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A Life Like Other People's Hardcover – 3 Sep 2009

64 customer reviews

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Product details

  • Hardcover: 256 pages
  • Publisher: Faber & Faber; Main edition (3 Sept. 2009)
  • Language: English
  • ISBN-10: 0571248128
  • ISBN-13: 978-0571248124
  • Product Dimensions: 13.5 x 2.3 x 17.5 cm
  • Average Customer Review: 4.3 out of 5 stars  See all reviews (64 customer reviews)
  • Amazon Bestsellers Rank: 274,306 in Books (See Top 100 in Books)

More About the Author

Alan Bennett has been one of our leading dramatists since the success of Beyond the Fringe in the 1960s. His television series Talking Heads has become a modern-day classic, as have many of his works for stage including Forty Years On, The Lady in the Van, A Question of Attribution, The Madness of George III (together with the Oscar-nominated screenplay The Madness of King George), and an adaptation of Kenneth Grahame's The Wind in the Willows. At the National Theatre, London, The History Boys won numerous awards including Evening Standard and Critics' Circle awards for Best Play, an Olivier for Best New Play and the South Bank Award. On Broadway, The History Boys won five New York Drama Desk Awards, four Outer Critcs' Circle Awards, a New York Drama Critics' Award, a New York Drama League Award and six Tony's. The Habit of Art opened at the National in 2009. His collection of prose, Untold Stories, won the PEN/Ackerley Prize for autobiography, 2006. The Uncommon Reader was published in 2007.

Product Description

Review

`A beautiful little book, full of love regret and the dignity of unremarkable lives.' --Daily Mail

`This poignant memoir is Bennett at his superlative best.' --Val Hennessy

`It's the small details at which Bennett excels, lending poignancy to otherwise unremarkable moments.' --Aberdeen Press & Journal

Book Description

A Life Like Other People's is the acclaimed title piece from Alan Bennett's bestselling collection Untold Stories.

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Customer Reviews

4.3 out of 5 stars

Most Helpful Customer Reviews

50 of 51 people found the following review helpful By Old Surbitonian on 26 Jun. 2010
Format: Paperback
I didn't realise that this book was extracted from Bennett's "Untold stories" until I received it. As I had read that and enjoyed the former immensely when it was published in 2005 I felt rather disappointed.

It was worth re-reading even though I had a copy of the original on shelves a few feet away. I blame the reviewer in the Yorkshire Evening Post who did't say (or notice) that the work wasn't original. Partly my own fault as well for not checking carefully before I bought it.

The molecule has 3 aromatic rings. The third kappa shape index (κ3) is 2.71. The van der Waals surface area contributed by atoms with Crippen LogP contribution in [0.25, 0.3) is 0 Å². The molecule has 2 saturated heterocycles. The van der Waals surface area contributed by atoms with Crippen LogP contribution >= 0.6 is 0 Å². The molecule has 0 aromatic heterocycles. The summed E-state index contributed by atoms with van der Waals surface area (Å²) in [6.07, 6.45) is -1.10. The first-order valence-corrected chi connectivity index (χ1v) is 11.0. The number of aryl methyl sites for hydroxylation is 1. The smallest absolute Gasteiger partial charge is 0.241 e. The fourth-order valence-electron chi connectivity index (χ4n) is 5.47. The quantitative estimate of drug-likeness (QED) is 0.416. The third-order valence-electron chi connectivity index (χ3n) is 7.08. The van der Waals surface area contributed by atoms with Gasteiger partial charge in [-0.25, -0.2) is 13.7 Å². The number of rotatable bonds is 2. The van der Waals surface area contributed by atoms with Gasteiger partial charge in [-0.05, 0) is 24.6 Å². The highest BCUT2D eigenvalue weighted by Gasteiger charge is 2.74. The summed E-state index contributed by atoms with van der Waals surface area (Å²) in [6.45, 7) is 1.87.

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64 of 69 people found the following review helpful By I. Sondel on 6 Nov. 2009
Format: Hardcover
These days Alan Bennett is enjoying a well deserved renaissance with a new play The Habit of Art opening this month in London, plus the recent hit play/film The History Boys, novel The Uncommon Reader and Pen/Ackerley Prize winning non-fiction collection Untold Stories remain fresh in our minds. This new volume was lifted in it's entirety from Untold Stories, and deservedly so. In A Life Like Other People's the openly gay Bennett tells with great wit and measured sentimentality the story of his parents and maternal aunts.

We are treated to truly inspired reminisces of the author's earliest and formative years. The story of how his parents met, and their absurd wedding ceremony (or lack there of), his mothers mental illness, and his father's all consuming steadfastness. There is a poignant scene of visiting his mother in an asylum; a harrowing scene of searching for an aunt with Alzheimer's who's slipped away from her hospital ward. There are revelations of family secrets, as well as ribald stories of marital misadventure. Finally there is a heartrending scene in a nursing home between mother and son that left this reader gob smacked by the purity of the writing.

This volume (which I ordered from Amazon.UK) is a precious gift of memories and observations, anecdotes and personal judgments harsh, humorous and unabashedly honest
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4 of 4 people found the following review helpful By Simon Savidge Reads on 16 Dec. 2009
Format: Hardcover